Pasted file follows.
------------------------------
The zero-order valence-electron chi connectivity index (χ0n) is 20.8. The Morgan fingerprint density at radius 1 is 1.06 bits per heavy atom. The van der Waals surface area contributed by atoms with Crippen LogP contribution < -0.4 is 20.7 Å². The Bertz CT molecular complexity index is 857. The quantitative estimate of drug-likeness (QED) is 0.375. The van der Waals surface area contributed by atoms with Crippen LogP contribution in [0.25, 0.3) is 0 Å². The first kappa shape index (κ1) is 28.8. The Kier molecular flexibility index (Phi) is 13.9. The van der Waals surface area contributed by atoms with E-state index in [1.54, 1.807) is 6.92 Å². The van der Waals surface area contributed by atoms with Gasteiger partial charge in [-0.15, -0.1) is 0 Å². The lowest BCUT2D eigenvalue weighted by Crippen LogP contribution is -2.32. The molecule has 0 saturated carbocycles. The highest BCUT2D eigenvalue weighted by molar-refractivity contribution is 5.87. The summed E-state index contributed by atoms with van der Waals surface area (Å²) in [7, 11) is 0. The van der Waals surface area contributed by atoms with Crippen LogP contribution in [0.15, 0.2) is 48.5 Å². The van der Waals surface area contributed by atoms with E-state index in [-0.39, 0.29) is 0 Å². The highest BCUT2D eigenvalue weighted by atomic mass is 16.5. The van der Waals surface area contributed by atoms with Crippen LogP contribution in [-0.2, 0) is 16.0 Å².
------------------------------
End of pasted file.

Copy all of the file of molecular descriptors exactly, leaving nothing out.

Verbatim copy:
The zero-order valence-electron chi connectivity index (χ0n) is 20.8. The Morgan fingerprint density at radius 1 is 1.06 bits per heavy atom. The van der Waals surface area contributed by atoms with Crippen LogP contribution < -0.4 is 20.7 Å². The Bertz CT molecular complexity index is 857. The quantitative estimate of drug-likeness (QED) is 0.375. The van der Waals surface area contributed by atoms with Crippen LogP contribution in [0.25, 0.3) is 0 Å². The first kappa shape index (κ1) is 28.8. The Kier molecular flexibility index (Phi) is 13.9. The van der Waals surface area contributed by atoms with E-state index in [1.54, 1.807) is 6.92 Å². The van der Waals surface area contributed by atoms with Gasteiger partial charge in [-0.15, -0.1) is 0 Å². The lowest BCUT2D eigenvalue weighted by Crippen LogP contribution is -2.32. The molecule has 0 saturated carbocycles. The highest BCUT2D eigenvalue weighted by molar-refractivity contribution is 5.87. The summed E-state index contributed by atoms with van der Waals surface area (Å²) in [7, 11) is 0. The van der Waals surface area contributed by atoms with Crippen LogP contribution in [0.15, 0.2) is 48.5 Å². The van der Waals surface area contributed by atoms with E-state index in [-0.39, 0.29) is 0 Å². The highest BCUT2D eigenvalue weighted by atomic mass is 16.5. The van der Waals surface area contributed by atoms with Crippen LogP contribution in [-0.2, 0) is 16.0 Å².